Background: Parenteral infusions can be contaminated during administration (extrinsic contamination). A previous survey found that extrinsic contamination was not uncommon in a hospital in Mexico with lapses in aseptic techniques. To determine whether this problem exists in other similar institutions, we undertook a multi-institutional study.
Methods: We surveyed 6 hospitals (A to F) lacking an infection control committee to determine the level of extrinsic contamination. We visited each hospital and obtained samples of all the parenteral infusions in use, drawing 0.5-1 mL from the tubing injection port. Quantitative and qualitative bacterial cultures were performed. Chlorine levels of the tap water were measured. Visits were repeated until the survey was completed.
Results: A total of 751 infusions were cultured, of which 16 (2.13%) were contaminated. Hospital contamination rates varied from zero to 5.56%. Klebsiella pneumoniae was the most common isolate (10 cases). During the first sampling day in hospital C, the 7 infusions from the pediatric ward were found to be contaminated with a similar K pneumoniae strain. In-service education was started in this hospital. Infusion contamination was eliminated followed by a reduction in mortality rate. Overall, a higher risk for infusion contamination was noted for pediatric patients (P =.01, odds ratio = 3.28, 95% CI, 1.10-9.91) and in wards with inadequate water chlorine levels (P =. 02, odds ratio = 3.64, 95% CI, 1.08-13.51).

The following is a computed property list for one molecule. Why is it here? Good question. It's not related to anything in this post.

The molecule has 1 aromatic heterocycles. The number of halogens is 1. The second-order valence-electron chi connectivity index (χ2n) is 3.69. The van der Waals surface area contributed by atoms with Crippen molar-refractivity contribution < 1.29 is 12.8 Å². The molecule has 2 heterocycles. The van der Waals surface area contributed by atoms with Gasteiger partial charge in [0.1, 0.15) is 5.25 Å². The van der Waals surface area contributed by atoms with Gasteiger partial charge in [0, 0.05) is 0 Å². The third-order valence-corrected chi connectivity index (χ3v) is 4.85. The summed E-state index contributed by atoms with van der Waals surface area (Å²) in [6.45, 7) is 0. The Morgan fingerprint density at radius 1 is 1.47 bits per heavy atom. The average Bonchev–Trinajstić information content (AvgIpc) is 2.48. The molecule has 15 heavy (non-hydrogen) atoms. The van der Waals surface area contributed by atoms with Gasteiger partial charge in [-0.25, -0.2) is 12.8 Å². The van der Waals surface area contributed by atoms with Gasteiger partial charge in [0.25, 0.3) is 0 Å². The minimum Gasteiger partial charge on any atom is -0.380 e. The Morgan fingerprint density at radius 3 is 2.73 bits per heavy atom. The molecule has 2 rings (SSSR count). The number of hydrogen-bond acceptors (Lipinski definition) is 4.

Conclusions: If the hospitals surveyed are representative of others in developing countries, an endemic level of parenteral infusion contamination could exist in many hospitals throughout the world.